scientific study

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Bad News: Booze Gives You the Munchies, Too

At least it does in lab mice

(Newser) - You might hear your stomach rumbling, telling you to fill it with something tasty, but the actual impulse to eat originates in the brain. Now researchers studying the brain cells responsible—called agouti-related protein (AgRP) neurons—say that alcohol activates them, thereby triggering the urge to eat even though alcohol... More »

'Ancient' Signal Dictates Where Mom Holds Baby

'Positional bias' is common among humans and wild animals

(Newser) - It's long been observed that mothers tend to cradle their infants on their left side, and this has long been at least informally attributed to handedness (so that right-handed mothers have the right hand free). Now researchers report in the journal Nature Ecology & Evolution that "positional bias"... More »

A Blood Test Predicts How Well You're Going to Age

What secrets lurk within?

(Newser) - Every time the oldest people in the world celebrate a birthday, they're inevitably asked their secret to aging. Some cite alcohol, others the lack of it; some how much they sleep, others how little; many talk about just relaxing , and almost all pay homage to having good genes. Now... More »

Live Near Heavy Traffic? You Have Higher Dementia Risk

Study finds that those who live near major roads are more likely to develop dementia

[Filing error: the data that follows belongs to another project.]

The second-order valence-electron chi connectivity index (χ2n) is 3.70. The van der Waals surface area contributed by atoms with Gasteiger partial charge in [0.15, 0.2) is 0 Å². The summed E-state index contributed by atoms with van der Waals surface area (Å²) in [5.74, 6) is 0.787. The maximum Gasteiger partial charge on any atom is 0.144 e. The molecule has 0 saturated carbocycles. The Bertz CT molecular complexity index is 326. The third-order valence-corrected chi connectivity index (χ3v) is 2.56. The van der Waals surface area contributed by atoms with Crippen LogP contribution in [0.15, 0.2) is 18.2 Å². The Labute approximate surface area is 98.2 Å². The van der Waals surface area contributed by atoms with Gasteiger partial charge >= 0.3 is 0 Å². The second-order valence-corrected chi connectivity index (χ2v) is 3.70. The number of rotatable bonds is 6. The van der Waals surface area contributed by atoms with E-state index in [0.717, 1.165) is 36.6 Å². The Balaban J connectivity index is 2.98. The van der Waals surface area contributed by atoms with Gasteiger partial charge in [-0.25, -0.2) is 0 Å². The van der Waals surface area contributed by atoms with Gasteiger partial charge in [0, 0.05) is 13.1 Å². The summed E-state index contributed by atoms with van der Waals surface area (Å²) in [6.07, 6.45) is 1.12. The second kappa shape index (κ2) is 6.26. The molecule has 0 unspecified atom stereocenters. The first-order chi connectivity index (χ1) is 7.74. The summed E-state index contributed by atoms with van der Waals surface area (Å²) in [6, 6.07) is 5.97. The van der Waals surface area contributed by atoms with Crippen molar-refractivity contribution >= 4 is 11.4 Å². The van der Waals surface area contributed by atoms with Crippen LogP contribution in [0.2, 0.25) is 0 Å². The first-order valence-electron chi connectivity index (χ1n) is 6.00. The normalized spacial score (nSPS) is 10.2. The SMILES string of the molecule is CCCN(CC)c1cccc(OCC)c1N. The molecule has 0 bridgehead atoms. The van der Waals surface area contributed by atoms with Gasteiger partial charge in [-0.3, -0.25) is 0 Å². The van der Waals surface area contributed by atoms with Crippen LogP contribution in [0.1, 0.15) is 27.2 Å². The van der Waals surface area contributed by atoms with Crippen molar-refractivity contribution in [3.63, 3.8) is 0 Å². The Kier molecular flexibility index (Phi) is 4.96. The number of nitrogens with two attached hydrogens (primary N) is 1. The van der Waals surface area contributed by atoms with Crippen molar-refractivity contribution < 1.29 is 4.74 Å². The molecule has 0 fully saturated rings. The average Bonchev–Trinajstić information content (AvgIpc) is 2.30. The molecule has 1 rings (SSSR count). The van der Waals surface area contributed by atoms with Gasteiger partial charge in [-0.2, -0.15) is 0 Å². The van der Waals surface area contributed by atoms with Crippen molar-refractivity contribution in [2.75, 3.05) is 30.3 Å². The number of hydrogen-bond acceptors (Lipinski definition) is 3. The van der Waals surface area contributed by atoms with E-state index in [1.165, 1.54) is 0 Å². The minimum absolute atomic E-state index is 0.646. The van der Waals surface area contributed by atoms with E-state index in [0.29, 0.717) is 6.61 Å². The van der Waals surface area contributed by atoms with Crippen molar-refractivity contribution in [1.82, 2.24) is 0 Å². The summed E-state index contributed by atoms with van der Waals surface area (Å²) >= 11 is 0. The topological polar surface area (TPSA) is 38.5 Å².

(Newser) - Those who live near a high-traffic area may be at a higher risk of developing dementia, a new study out of Canada finds. Researchers looked at the records of more than 6.5 million Ontario residents ages 20 to 85 between 2001 and 2012, and found that within that group... More »

Fossil Fills in Big Blank About the Mysterious 'Ghost Shark'

It belongs to an early chimaera, not a shark

(Newser) - The chimaera, or so-called "ghost shark," is an elusive deep-water fish that has fascinated biologists for more than a century. Like its relative the shark, however, it's made of cartilage and thus rarely fossilizes, so little is known about its evolutionary past, reports Live Science . Now the... More »

There’s a Staggering Number of Insects Above Us

Those that fly over the UK each year have the mass of 20K reindeer

(Newser) - Step outside and imagine there's a blanket of billions of insects overhead—because there probably is. Researchers who spent a decade tracking insects 500 to 4,000 feet above the ground in south-central England using radar beams and nets found about 3.5 trillion bugs and butterflies migrate across... More »

Scientists Figure Out Why Men Have No Penis Bone

Human sex is just too speedy: study